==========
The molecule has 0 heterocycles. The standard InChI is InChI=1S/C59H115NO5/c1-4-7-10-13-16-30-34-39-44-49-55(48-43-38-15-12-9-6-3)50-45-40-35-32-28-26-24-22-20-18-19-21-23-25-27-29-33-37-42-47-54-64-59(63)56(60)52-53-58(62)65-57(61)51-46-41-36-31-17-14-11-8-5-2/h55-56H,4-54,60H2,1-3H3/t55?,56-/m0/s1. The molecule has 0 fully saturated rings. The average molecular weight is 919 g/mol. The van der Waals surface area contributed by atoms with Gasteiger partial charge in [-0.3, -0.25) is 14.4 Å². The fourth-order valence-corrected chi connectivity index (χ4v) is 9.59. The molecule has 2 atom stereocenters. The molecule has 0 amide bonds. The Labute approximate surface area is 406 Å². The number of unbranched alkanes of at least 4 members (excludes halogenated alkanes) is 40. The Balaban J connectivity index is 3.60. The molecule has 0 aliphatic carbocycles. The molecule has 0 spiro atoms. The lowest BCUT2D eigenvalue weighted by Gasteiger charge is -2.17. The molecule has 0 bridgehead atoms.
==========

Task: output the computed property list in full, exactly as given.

The molecule has 0 heterocycles. The standard InChI is InChI=1S/C59H115NO5/c1-4-7-10-13-16-30-34-39-44-49-55(48-43-38-15-12-9-6-3)50-45-40-35-32-28-26-24-22-20-18-19-21-23-25-27-29-33-37-42-47-54-64-59(63)56(60)52-53-58(62)65-57(61)51-46-41-36-31-17-14-11-8-5-2/h55-56H,4-54,60H2,1-3H3/t55?,56-/m0/s1. The molecule has 0 fully saturated rings. The average molecular weight is 919 g/mol. The van der Waals surface area contributed by atoms with Gasteiger partial charge in [-0.3, -0.25) is 14.4 Å². The fourth-order valence-corrected chi connectivity index (χ4v) is 9.59. The molecule has 2 atom stereocenters. The molecule has 0 amide bonds. The Labute approximate surface area is 406 Å². The number of unbranched alkanes of at least 4 members (excludes halogenated alkanes) is 40. The Balaban J connectivity index is 3.60. The molecule has 0 aliphatic carbocycles. The molecule has 0 spiro atoms. The lowest BCUT2D eigenvalue weighted by Gasteiger charge is -2.17. The molecule has 0 bridgehead atoms.